Beware of ‘English shops online’ type places, the prices are usually crazy high and if it’s the postage you are worried about keep reading.
And obviously if funds allow and you want to shout them their next ticket to visit, they probably wont say no.
Do they love to travel?
Beyond the good old passport holder, yes they are a great gift but the frequent traveller might prefer something a little larger to fit not only their passport but also their phone? I only ever get electronic tickets now I’m guessing other people are the same.
External battery packs for phones and electronics, even solar powered ones are available, these things come in so handy, especially if you’re
Adapters, no traveller can ever have too many adapters. Your expat will probably have electronics from home and abroad so check their suitability, universal adapter kits are widely available.
Guide books for places you know they’ll be visiting.
The classic world map poster to pin with places they’ve been or one that scratches off like a scratch card.
Do they live in a charming but tiny apartment?
Go useful and/or home country inspired. Since I’ve lived in Germany I’ve bought so much Union flag stuff, I never used to be like this. My ironing board cover has a corgi on it!
Photos, in frames, in calendars, on magnets, on T-shirts, on coasters, anyway you can think to send them, they are always gratefully received.
Postage is expensive and can be a pain to organise at the best of times, but, shopping around can get you a really good deal and means that you don’t always need to rely on the lightest of light gifts.
Parcel2go allows you to input the size of your parcel so that you can compare a range of delivery services. It’s a pretty good selection, lots of companies offer the option to collect the parcel from you (no hanging around an unfriendly post office just take it to work with you and someone will collect it from your desk!) or drop off at local collection points. Delivery options go from overnight (expensive) to a week or longer (much more reasonable), and they quote for deliveries worldwide!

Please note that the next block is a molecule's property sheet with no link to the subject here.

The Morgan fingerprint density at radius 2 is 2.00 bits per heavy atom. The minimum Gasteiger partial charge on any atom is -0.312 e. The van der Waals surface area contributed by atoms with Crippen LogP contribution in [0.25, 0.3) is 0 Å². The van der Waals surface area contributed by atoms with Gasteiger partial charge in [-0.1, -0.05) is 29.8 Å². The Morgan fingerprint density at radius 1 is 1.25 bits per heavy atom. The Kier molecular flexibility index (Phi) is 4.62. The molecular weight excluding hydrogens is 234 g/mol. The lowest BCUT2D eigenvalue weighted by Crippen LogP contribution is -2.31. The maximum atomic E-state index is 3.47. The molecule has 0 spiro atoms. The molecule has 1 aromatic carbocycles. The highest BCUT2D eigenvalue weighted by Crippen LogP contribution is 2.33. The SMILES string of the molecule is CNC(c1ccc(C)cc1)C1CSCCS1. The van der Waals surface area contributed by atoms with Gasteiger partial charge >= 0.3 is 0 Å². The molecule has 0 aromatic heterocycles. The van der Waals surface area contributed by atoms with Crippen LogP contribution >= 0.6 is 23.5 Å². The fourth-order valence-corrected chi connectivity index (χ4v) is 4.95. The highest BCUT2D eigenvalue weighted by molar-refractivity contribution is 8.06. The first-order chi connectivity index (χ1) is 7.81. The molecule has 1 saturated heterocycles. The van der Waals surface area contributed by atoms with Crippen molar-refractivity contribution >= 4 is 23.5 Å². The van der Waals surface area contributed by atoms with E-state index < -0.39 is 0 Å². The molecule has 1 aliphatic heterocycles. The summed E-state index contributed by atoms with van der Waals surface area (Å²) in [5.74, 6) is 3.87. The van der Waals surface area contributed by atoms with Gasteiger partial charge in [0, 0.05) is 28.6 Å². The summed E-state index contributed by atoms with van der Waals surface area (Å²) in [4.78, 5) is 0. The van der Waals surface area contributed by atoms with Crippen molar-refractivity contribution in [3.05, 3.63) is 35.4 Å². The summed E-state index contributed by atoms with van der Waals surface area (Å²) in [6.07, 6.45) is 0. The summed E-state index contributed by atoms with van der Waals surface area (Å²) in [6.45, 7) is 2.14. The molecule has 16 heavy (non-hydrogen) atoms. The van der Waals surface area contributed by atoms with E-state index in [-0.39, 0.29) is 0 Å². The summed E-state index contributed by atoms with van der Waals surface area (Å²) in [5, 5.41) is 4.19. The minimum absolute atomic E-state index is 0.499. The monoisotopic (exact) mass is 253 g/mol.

Light gift ideas to send by post :-
– Charity donations, personally I love the Oxfam ‘unwrapped’ gifts which can be anything from ‘teaching a teacher’ to a ‘pile of poo’ and the donation is put to good use in a developing country.
– Sweets, chocolate, tea
– Mini toiletries, especially own brand that aren’t available in your expats country
– Vouchers – Sent electronically or in a padded envelope, make sure they can be used online and that the company deliver to your expats country of residence! And check if the company has a .de or .eu (pick your appropriate country) to buy from, this can make it a lot easier to spend!
– Expat books, books are expensive and hard to get here, specialist books even more so, these are a few of my recent favourites
Somethings to think about. Whilst sending a lighter package will cost you less in postage, larger parcels can sometimes be better value. Also look into places that offer gift wrapping, saves you the job and you don’t have to worry about anything more than inputting the correct address. A call or letter are just as important (probably more important) than any material gift to your expat, let them know you care, miss them, and love them in anyway you can, they’ll be doing the same 🙂